In the first part of this article, we considered some of the promises independent agents and brokers make, either implicitly by claiming “independence” or explicitly in online credos.
Plaintiffs’ counsel in agent and broker E&O cases ask pointed questions about claims of independence. Was a policy placed with the insurer in question because it offered a higher commission if the agent or broker generated a certain volume of business? What efforts did the agent or broker make to tailor standard policy forms to meet the insured's specific needs? When they ask questions like these, they’re doing their due diligence. We need your help to do ours.
Don't play with fireworks
Agents and brokers can avoid E&O claims by following the standards they’ve held out to the public, plus those imposed by applicable insurance laws and regulations, and by documenting in their files the steps they took to meet those standards.
Even an agent or broker who does everything perfectly and correctly all the time may get sued. When a large loss is uninsured or underinsured, customers often look everywhere except in a mirror to find someone to blame. E&O claims are a business risk of all professionals: Clients or patients with unsatisfactory outcomes look to impose their misfortunes on those who tried to help them.
What should an agent or broker do when that claim or suit arrives?
Step 1. Notify your insurer
The first step, of course, is to notify your liability insurer, or the designated person in your organization to deal with claims. You are not alone. You have people in your corner who have dealt with more E&O claims in their careers than any attorney ever will.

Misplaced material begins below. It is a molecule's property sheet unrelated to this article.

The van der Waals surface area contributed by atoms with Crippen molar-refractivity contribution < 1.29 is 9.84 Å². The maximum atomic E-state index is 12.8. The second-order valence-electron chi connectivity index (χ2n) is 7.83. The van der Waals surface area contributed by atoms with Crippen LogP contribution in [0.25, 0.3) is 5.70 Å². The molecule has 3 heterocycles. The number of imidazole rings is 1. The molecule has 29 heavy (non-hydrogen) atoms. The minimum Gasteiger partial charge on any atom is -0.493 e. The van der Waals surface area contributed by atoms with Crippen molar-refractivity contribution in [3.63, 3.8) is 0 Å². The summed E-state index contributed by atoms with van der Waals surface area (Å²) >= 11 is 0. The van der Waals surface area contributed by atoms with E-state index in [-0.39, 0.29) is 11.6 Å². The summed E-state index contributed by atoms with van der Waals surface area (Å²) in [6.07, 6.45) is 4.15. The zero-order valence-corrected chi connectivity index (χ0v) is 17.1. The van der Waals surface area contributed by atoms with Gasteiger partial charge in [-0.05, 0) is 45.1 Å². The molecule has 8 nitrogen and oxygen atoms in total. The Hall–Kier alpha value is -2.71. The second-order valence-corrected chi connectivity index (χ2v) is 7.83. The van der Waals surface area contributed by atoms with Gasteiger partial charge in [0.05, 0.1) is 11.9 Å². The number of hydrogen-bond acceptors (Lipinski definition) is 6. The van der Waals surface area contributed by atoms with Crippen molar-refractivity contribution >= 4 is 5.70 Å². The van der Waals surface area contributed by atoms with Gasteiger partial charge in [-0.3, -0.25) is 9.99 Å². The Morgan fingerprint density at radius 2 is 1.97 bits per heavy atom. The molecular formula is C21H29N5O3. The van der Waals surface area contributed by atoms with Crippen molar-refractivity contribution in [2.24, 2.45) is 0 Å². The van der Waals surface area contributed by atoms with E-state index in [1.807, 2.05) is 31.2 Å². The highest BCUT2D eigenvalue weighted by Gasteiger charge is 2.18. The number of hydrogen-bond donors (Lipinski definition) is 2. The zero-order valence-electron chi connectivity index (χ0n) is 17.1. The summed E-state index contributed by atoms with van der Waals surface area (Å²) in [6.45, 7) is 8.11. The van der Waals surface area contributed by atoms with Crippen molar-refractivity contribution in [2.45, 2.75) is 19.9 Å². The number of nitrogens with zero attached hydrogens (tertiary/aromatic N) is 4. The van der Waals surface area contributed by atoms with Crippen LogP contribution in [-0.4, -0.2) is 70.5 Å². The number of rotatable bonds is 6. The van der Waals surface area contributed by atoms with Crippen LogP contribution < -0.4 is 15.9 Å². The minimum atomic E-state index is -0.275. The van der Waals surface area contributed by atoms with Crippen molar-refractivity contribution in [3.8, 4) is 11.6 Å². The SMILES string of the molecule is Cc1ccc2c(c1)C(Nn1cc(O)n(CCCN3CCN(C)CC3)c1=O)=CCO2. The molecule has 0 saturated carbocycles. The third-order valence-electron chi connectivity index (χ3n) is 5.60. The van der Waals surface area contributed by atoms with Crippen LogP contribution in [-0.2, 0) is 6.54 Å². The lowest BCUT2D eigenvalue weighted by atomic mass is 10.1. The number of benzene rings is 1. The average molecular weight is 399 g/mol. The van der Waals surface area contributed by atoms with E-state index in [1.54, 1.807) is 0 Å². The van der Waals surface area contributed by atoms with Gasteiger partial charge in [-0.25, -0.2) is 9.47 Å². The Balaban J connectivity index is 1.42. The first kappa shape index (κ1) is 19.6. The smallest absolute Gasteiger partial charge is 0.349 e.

Step 2. Don't speak with anyone
You should communicate only with your liability carrier and its representatives, those in your firm whose managerial or risk control positions give them a need to know, and the counsel who will be representing you. Your communications with others outside this risk management circle, with very few and limited exceptions, are not privileged — you and they can be forced to testify about what was said.
Step 3. Work with the defense team
Your job is to work with your insurance and legal team to prepare for the case. It will take time, perhaps a lot of time, to gather all the documents, communications and electronic information that you’ll be asked to provide, to help construct an accurate chronology of events.
Early in every case, I like to meet with clients where they work, preferably in a conference room. That way they can focus on our discussion without distractions, and be out of others’ earshot, but they still have easy access to their electronic and paper records. It's time well spent and can put the case on a path toward an early exit.
Settlements aren't bad
Even when the facts strongly point to the conclusion that the agent or broker committed no error, it's important to remain open to settlement or other alternative dispute resolution opportunities.
I enjoy telling a client that he or she has been vindicated, but the road to vindication is costly and the outcome uncertain. “All's well that ends well,” as they say, but often “All's well that ends soon.”
Independent agents and brokers are members of an honorable profession, aiding people and businesses in mitigating their risks and losses before they occur. By meeting the standards of their craft, exercising their independent judgment, and keeping accurate, contemporaneous records of what they’ve recommended and why they’ll have less need to meet someone like me on a professional basis.
Louie Castoria (email@example.com) is a partner in the national law firm of Kaufman Dolowich & Voluck LLP, and co-chairs the firm’s Professional Liability Practice Group and its San Francisco office.